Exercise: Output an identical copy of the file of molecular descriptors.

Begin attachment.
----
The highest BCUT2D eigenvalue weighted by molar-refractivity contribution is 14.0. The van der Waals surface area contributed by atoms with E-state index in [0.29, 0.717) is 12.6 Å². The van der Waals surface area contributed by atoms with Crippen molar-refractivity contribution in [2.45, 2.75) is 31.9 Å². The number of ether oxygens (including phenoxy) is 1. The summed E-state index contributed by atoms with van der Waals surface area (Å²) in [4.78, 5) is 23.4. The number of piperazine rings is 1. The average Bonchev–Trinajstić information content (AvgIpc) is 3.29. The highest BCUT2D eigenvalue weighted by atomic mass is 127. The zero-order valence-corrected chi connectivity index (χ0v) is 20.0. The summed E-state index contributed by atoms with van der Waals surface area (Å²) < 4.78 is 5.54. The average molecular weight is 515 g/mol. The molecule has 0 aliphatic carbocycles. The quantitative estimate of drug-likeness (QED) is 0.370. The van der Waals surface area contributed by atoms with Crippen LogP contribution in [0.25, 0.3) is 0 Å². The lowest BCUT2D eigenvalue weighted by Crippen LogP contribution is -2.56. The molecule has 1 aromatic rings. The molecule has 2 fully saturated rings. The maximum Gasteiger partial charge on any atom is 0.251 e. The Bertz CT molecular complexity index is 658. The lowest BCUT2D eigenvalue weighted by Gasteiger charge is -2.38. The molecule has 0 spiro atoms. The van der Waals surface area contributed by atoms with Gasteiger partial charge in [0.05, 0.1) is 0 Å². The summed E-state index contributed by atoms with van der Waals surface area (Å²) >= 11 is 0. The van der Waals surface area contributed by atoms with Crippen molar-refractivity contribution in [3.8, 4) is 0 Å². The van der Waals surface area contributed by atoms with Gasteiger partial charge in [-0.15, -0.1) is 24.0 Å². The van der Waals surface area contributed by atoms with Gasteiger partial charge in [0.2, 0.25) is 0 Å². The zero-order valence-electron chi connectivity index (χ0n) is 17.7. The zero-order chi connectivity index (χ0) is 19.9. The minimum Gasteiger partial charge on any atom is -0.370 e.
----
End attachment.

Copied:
The highest BCUT2D eigenvalue weighted by molar-refractivity contribution is 14.0. The van der Waals surface area contributed by atoms with E-state index in [0.29, 0.717) is 12.6 Å². The van der Waals surface area contributed by atoms with Crippen molar-refractivity contribution in [2.45, 2.75) is 31.9 Å². The number of ether oxygens (including phenoxy) is 1. The summed E-state index contributed by atoms with van der Waals surface area (Å²) in [4.78, 5) is 23.4. The number of piperazine rings is 1. The average Bonchev–Trinajstić information content (AvgIpc) is 3.29. The highest BCUT2D eigenvalue weighted by atomic mass is 127. The zero-order valence-corrected chi connectivity index (χ0v) is 20.0. The summed E-state index contributed by atoms with van der Waals surface area (Å²) < 4.78 is 5.54. The average molecular weight is 515 g/mol. The molecule has 0 aliphatic carbocycles. The quantitative estimate of drug-likeness (QED) is 0.370. The van der Waals surface area contributed by atoms with Crippen LogP contribution in [0.25, 0.3) is 0 Å². The lowest BCUT2D eigenvalue weighted by Crippen LogP contribution is -2.56. The molecule has 1 aromatic rings. The molecule has 2 fully saturated rings. The maximum Gasteiger partial charge on any atom is 0.251 e. The Bertz CT molecular complexity index is 658. The lowest BCUT2D eigenvalue weighted by Gasteiger charge is -2.38. The molecule has 0 spiro atoms. The van der Waals surface area contributed by atoms with Gasteiger partial charge in [0.05, 0.1) is 0 Å². The summed E-state index contributed by atoms with van der Waals surface area (Å²) >= 11 is 0. The van der Waals surface area contributed by atoms with Crippen molar-refractivity contribution in [3.8, 4) is 0 Å². The van der Waals surface area contributed by atoms with Gasteiger partial charge in [-0.15, -0.1) is 24.0 Å². The van der Waals surface area contributed by atoms with Gasteiger partial charge in [0.2, 0.25) is 0 Å². The zero-order valence-electron chi connectivity index (χ0n) is 17.7. The zero-order chi connectivity index (χ0) is 19.9. The minimum Gasteiger partial charge on any atom is -0.370 e.